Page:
Most people dislike the colorization of old B&W films and photographs. I’m one of those people. The colors never look real enough to me and they add a certain “fakey” modernization to the film or photograph. That’s just my opinion. However, this is not the case with the colorization of the opening to the 1964 TV sitcom The Munsters. This one totally works. Perhaps it’s because it’s extremely well done or maybe it’s because the Munsters were such a colorful, cartoony family that it’s not offensive to see them in color. I don’t know.
Pop Colorture explains the painstaking process of getting The Munsters opening right:
I spent a day or two thinking of how I was going to approach colorizing hundreds upon hundreds of individual images and I finally streamlined a process. After importing all 1,317 frames of the 44-second opening, I broke them down into scenes. Each scene consists of an establishing shot of the character, followed by a quick zoom into a closeup. The establishing shots and close ups would be easy enough, but the zooms seemed like a challenge when coloring frame by frame. Using the same color palette for both parts of the shot did not work well, so I had to color each section (establishing and close-up) separately and find a way to transition the colors during the zoom.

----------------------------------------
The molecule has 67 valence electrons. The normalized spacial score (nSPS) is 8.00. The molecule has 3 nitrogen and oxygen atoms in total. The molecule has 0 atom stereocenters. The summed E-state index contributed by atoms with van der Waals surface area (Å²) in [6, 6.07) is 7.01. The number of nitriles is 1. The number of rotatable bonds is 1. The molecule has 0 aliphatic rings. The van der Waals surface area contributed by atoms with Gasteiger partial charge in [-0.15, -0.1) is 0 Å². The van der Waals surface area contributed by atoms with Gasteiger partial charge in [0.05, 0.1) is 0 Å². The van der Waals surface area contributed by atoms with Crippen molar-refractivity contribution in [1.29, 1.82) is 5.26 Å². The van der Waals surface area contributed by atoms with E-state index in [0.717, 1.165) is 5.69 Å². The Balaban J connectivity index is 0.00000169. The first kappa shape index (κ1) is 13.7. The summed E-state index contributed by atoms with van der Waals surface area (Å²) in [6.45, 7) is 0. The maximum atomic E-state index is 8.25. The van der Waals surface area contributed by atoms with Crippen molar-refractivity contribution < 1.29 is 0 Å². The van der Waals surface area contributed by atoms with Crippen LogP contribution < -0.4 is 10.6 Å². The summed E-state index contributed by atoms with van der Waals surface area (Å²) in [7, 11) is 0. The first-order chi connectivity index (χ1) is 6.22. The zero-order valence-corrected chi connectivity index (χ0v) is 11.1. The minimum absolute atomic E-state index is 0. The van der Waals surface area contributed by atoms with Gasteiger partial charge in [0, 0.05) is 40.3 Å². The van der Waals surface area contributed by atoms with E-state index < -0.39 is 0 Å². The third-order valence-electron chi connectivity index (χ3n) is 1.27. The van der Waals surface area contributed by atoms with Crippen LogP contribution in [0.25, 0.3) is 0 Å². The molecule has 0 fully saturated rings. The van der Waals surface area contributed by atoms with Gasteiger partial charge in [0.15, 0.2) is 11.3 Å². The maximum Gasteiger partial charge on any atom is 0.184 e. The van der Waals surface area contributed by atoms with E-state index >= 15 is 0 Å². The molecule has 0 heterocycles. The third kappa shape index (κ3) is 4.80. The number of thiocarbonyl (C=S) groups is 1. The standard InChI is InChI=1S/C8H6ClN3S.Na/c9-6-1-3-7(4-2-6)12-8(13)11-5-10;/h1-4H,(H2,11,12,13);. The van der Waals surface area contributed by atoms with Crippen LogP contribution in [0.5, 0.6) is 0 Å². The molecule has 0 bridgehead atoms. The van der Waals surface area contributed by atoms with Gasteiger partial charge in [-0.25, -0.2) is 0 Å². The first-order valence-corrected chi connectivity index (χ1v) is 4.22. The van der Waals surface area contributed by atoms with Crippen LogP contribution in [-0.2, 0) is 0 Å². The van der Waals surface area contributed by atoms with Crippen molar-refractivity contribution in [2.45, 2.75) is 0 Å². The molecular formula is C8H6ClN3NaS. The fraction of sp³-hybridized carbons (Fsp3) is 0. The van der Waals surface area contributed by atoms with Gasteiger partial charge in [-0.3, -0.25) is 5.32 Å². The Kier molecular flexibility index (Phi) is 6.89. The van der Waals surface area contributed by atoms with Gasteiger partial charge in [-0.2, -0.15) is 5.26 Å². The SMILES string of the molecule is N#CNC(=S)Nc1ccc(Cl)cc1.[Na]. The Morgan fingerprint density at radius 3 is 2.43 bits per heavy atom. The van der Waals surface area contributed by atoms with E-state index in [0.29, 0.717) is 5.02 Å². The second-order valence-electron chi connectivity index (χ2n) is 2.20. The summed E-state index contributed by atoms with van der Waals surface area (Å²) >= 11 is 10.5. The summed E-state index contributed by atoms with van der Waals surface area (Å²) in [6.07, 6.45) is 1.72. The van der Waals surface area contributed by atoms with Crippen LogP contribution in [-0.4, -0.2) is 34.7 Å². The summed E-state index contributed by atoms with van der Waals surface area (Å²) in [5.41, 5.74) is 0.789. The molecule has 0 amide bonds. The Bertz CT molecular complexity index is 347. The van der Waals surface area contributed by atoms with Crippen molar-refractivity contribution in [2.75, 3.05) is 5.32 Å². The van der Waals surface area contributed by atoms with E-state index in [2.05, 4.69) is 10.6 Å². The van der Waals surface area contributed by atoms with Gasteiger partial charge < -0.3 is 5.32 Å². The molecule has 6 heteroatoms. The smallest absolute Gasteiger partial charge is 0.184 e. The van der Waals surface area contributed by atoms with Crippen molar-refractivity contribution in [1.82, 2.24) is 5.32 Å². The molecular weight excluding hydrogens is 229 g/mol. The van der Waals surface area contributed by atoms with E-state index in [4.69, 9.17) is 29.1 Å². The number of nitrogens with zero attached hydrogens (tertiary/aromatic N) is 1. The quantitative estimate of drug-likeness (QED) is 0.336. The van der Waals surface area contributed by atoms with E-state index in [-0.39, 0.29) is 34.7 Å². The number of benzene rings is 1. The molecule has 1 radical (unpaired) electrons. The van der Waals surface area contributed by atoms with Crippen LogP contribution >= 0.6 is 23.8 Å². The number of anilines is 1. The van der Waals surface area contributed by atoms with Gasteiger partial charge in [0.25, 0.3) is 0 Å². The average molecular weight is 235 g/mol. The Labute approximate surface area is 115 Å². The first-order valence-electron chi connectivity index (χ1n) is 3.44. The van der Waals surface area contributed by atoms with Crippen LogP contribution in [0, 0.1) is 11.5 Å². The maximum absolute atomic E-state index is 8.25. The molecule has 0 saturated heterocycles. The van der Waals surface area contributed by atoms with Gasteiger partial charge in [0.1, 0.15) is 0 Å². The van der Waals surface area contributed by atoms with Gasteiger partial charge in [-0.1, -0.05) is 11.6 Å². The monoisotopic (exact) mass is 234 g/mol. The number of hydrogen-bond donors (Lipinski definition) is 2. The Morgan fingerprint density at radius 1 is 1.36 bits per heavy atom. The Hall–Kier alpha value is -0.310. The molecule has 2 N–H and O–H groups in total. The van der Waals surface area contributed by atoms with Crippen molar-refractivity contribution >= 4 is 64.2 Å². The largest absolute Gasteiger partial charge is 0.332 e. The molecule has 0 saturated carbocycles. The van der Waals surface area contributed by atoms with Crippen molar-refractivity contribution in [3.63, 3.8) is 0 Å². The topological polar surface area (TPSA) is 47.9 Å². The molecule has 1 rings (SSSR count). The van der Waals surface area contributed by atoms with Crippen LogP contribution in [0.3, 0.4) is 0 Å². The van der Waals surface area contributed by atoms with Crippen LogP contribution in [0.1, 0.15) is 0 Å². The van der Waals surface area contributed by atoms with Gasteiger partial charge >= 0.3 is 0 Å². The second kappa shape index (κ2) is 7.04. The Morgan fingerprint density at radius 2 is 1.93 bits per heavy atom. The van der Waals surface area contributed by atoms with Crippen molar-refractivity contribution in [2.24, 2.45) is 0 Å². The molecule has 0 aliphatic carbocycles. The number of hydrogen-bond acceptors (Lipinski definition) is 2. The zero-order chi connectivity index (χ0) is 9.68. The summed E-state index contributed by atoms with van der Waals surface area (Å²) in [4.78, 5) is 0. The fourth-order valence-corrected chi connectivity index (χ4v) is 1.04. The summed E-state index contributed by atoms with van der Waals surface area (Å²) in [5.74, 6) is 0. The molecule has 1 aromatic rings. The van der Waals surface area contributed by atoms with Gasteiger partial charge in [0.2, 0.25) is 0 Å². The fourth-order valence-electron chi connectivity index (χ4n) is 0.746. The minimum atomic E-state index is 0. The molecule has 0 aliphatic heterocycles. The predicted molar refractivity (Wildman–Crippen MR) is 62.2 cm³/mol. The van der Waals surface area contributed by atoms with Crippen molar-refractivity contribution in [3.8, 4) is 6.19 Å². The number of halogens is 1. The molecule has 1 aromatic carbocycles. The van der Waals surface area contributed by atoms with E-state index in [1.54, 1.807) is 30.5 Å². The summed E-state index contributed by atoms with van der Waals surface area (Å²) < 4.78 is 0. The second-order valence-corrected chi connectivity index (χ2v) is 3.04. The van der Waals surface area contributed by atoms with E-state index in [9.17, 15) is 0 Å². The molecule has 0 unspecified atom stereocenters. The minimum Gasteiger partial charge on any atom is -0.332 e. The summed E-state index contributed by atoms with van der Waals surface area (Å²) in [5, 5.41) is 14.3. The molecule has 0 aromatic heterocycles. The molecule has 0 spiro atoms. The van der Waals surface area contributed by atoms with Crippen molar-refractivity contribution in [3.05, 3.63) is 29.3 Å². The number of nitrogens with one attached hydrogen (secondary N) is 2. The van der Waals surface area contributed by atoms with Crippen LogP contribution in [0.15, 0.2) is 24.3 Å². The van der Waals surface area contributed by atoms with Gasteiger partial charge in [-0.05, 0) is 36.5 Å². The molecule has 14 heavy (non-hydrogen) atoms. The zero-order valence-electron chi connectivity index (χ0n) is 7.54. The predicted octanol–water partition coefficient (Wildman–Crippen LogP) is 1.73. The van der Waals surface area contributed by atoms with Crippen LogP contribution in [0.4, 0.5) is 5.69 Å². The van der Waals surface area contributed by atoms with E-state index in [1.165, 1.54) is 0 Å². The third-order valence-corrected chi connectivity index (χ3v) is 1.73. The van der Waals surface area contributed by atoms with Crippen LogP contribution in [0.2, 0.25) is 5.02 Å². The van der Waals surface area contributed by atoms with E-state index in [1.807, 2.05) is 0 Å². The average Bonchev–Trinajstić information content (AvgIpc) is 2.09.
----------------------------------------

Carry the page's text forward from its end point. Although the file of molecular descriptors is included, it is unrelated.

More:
I fully colorized several images, almost as key frames, throughout the entire segment, then adjusted for the small movements in between. I knew I would be working frame by frame, but I was not prepared for the sheer amount of time required for this adventure. In the end, I colorized every single frame by hand and even re-colorized the portions of Eddie and Marilyn when I decided on better color choices. In all, I colorized nearly 2,000 images over the course of 80 hours in one very, very full week.
That’s dedication. But like I said in the previous paragraph, it’s really well done. I don’t think you’ll hate it. I think you’ll dig it.